Engineering graduates will need help very soon

The most critical issue for engineering right now is a collapse in short and medium term employment opportunities for engineering graduates.

27th July 2020: Since this post went up, I learned something. The only response came from an engineer who regularly writes on LinkedIn, suggesting that this problem was caused by universities who graduate too many engineering students. I learned that readers of this forum and my posts exhibit a disappointing lack of empathy for others less fortunate. I am unsure why. If you have suggestions on how to evoke a more positive response, please let me know. My suggestion was declined by Engineers Australia on the grounds that they do not have resources…. even though the hard work would be done by volunteers.

It’s not just the Corona Virus. Mobility restrictions and the oil price collapse are stopping engineering projects around the world.

Project cancellations and a loss of investor confidence will force engineering firms and suppliers to curtail hiring and many will close or stand down existing employees.

What can we, as a global community of engineers, do to help the next few cohorts of engineering graduates, many of whom will find it nearly impossible to find paid engineering work? If we don’t find ways to support these people, we risk losing a generation of engineers and stifling an economic recovery with critical engineering skill shortages.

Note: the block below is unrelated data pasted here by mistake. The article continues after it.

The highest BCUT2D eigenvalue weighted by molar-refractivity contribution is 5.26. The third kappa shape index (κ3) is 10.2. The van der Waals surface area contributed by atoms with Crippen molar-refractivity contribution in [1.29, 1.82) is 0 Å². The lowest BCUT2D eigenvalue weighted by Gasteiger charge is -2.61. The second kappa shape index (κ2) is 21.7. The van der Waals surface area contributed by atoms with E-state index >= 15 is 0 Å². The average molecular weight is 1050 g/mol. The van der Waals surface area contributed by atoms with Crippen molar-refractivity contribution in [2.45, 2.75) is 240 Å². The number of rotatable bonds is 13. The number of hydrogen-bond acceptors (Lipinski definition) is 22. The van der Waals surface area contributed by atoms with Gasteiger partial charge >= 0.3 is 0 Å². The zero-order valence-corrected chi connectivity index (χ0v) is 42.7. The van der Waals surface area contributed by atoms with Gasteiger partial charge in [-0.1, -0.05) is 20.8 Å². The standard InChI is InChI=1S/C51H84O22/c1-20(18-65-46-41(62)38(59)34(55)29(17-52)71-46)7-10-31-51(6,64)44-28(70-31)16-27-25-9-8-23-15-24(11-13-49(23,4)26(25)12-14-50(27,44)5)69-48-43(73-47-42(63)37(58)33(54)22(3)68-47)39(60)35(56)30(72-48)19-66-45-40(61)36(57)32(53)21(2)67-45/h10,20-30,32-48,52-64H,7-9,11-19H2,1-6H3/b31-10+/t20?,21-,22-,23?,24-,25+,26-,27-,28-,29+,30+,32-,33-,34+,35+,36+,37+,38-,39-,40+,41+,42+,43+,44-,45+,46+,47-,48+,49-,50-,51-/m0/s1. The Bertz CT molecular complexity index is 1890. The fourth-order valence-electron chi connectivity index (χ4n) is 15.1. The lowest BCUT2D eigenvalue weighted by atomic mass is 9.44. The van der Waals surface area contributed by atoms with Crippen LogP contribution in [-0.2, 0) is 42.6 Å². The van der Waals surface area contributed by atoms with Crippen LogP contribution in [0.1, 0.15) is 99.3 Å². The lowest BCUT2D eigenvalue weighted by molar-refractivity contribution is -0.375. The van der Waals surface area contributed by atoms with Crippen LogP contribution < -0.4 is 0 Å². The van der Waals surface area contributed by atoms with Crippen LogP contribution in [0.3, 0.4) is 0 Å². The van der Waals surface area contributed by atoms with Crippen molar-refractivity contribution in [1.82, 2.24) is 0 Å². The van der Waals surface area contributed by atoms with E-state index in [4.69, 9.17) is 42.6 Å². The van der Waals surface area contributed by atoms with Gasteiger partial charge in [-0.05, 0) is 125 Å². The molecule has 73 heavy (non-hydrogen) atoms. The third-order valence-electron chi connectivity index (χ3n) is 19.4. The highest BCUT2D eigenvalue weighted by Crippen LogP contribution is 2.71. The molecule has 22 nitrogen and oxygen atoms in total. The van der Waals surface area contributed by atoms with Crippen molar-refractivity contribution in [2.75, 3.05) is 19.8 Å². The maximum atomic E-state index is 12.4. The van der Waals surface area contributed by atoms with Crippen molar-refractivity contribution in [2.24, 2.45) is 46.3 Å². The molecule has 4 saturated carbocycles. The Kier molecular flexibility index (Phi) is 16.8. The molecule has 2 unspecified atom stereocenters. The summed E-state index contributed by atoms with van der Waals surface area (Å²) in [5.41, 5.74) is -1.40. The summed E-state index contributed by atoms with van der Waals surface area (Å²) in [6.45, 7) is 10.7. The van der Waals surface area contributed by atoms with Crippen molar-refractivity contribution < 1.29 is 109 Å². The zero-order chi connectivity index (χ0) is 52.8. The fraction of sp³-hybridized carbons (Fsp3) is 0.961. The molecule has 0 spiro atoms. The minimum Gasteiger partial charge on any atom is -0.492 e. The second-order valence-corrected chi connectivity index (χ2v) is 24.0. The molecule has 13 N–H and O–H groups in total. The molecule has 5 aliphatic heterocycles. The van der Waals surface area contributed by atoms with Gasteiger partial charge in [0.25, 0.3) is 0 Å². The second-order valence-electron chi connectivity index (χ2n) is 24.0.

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Corona virus will be more lethal for startups than bushfires

Update May 1st 2020: A modest success. With the help of friends and politicians, I and others managed to persuade the Australian Treasury to modify the JobKeeper scheme to include startups like Close Comfort and many others. A lifesaver for us. Thank you to all those who listened and acted!

The Australian government’s business rescue packages, while welcome, have overlooked the future: thousands of small and successful startups. Startups in many other less fortunate countries may struggle to survive.

Our company, Close Comfort (, a small family-owned business, cannot demonstrate a 30% year on year loss of business to be eligible for assistance because we have invested to grow our sales. Now we face a similar financial catastrophe like tourism and hospitality businesses as our sales and sources of investment capital dry up simultaneously.

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